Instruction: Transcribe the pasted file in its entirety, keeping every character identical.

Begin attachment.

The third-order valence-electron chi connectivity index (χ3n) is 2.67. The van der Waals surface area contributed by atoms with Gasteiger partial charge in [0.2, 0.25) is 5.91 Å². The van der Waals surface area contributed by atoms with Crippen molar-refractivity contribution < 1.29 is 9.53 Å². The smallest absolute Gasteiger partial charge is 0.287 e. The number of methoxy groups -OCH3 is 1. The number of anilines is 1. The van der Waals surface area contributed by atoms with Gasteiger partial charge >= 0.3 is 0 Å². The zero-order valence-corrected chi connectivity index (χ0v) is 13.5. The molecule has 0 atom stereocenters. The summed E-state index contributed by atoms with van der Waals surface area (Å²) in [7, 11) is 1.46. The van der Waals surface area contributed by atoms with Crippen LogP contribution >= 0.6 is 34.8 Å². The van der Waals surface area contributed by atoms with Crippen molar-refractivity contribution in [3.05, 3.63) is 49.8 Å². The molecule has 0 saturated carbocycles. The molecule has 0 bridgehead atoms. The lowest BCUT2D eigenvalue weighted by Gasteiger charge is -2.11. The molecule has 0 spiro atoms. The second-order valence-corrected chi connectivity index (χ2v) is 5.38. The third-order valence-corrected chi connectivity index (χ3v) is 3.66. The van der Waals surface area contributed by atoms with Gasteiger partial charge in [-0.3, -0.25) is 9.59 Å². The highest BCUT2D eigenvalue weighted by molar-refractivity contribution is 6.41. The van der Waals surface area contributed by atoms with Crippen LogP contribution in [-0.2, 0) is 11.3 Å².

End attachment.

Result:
The third-order valence-electron chi connectivity index (χ3n) is 2.67. The van der Waals surface area contributed by atoms with Gasteiger partial charge in [0.2, 0.25) is 5.91 Å². The van der Waals surface area contributed by atoms with Crippen molar-refractivity contribution < 1.29 is 9.53 Å². The smallest absolute Gasteiger partial charge is 0.287 e. The number of methoxy groups -OCH3 is 1. The number of anilines is 1. The van der Waals surface area contributed by atoms with Gasteiger partial charge >= 0.3 is 0 Å². The zero-order valence-corrected chi connectivity index (χ0v) is 13.5. The molecule has 0 atom stereocenters. The summed E-state index contributed by atoms with van der Waals surface area (Å²) in [7, 11) is 1.46. The van der Waals surface area contributed by atoms with Crippen LogP contribution >= 0.6 is 34.8 Å². The van der Waals surface area contributed by atoms with Crippen molar-refractivity contribution in [3.05, 3.63) is 49.8 Å². The molecule has 0 saturated carbocycles. The molecule has 0 bridgehead atoms. The lowest BCUT2D eigenvalue weighted by Gasteiger charge is -2.11. The molecule has 0 spiro atoms. The second-order valence-corrected chi connectivity index (χ2v) is 5.38. The third-order valence-corrected chi connectivity index (χ3v) is 3.66. The van der Waals surface area contributed by atoms with Gasteiger partial charge in [-0.3, -0.25) is 9.59 Å². The highest BCUT2D eigenvalue weighted by molar-refractivity contribution is 6.41. The van der Waals surface area contributed by atoms with Crippen LogP contribution in [-0.2, 0) is 11.3 Å².